Available light vs Fill-flash
A question that popped up in my web stats was interestingly phrased: Do natural light photographers always use fill flash? The question curiously implies that you might not find natural light which is perfect. However, as photographers, that is something we’re constantly searching for: perfect light. It is out there, somewhere. So, resisting the temptation to just answer with a cheeky “no”, let’s consider an example of when you would not want or need fill-flash.
The thing with natural light, is that you have to look at it. You have to look at the direction of light. And see whether it gives you the quality of light that you need …
‘Quality’ here could mean a number of things, depending on what we need. Quality could mean how even the light is. As opposed to splotchy dappled light. Quality could mean the color balance. It really comes down to whether the natural light / ambient light is exactly what would make the photograph work.
With this photograph above, I was working with this couple under a high awning outside a train station. No light from directly above. Just light coming in from an angle to the side. Great. I then purposely posed Jessica so that the light comes in over her shoulder and lights up her face. Clean open light on her.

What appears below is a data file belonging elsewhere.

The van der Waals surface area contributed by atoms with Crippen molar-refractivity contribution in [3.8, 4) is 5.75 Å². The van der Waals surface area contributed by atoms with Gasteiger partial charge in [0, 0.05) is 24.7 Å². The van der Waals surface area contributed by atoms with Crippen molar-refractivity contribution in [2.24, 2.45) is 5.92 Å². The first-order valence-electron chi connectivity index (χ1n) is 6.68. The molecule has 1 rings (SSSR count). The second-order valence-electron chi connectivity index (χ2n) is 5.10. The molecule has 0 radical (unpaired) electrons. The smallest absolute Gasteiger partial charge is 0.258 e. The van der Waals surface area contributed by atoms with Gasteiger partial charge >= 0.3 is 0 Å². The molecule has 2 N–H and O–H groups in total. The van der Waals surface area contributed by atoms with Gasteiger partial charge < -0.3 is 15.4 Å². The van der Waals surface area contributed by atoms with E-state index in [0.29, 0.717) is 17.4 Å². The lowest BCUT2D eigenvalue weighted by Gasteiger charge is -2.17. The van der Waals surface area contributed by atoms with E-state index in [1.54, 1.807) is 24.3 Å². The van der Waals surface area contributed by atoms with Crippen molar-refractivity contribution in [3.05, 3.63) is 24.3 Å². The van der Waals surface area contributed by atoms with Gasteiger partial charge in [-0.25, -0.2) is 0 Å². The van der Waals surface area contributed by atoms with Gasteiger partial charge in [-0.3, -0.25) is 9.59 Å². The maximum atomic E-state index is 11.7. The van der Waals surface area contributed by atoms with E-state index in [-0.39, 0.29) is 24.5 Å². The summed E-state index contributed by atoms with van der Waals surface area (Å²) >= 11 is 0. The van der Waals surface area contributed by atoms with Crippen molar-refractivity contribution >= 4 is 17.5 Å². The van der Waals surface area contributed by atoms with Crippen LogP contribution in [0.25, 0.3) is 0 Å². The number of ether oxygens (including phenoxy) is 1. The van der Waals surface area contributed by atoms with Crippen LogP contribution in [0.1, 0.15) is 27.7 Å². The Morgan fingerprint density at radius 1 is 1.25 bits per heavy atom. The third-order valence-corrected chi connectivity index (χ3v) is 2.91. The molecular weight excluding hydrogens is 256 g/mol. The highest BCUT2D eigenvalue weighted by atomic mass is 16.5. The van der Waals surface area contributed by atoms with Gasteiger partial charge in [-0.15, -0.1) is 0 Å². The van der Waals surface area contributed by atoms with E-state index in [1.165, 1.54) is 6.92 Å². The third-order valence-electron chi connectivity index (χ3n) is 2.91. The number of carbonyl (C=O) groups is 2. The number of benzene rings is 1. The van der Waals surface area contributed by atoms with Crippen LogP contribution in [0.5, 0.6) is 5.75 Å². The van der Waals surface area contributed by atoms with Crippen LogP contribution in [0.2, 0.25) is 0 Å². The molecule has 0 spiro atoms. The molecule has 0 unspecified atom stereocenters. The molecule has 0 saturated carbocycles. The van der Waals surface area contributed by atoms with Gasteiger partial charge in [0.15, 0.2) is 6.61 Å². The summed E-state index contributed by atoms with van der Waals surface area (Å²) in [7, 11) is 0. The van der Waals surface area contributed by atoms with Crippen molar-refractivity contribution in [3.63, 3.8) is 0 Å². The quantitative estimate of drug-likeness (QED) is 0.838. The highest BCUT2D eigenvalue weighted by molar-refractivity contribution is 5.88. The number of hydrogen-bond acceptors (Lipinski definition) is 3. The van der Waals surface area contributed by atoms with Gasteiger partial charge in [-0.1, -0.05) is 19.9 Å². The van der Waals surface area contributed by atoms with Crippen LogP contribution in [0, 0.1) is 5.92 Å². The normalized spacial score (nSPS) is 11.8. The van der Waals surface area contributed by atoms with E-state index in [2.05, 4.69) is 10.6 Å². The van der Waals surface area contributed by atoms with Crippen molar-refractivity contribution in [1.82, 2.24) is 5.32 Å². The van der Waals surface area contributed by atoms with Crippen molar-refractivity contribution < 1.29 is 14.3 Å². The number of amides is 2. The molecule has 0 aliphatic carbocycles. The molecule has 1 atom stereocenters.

The approach here is a technique which can consistently be used. It is very much the same idea as described in the post on direction of light and choice of background.
I want to emphasize here that I didn’t just have the couple stand in a random spot. If they were half turned away from the light coming in from the side, then the light on her face might have been uneven, and her eyes might’ve been too shaded. The pose here is quite specific in regards to the direction of the available light. With that, we just didn’t need to augment the available light with flash. The light was perfect. But we had to control it.
Controlling the light here was much more easily done by directing how the couple was angled towards the light. Simpler than adding reflectors and softboxes and such. Or alternately, moving the sun and clouds around. You have to work within your capabilities.
Video tutorials to help you with flash photography
If you like learning by seeing best, then these video tutorials will help you with understanding flash photography techniques and concepts. While not quite hands-on, this is as close as we can get to personal instruction. Check out these and other video tutorials and online photography workshops.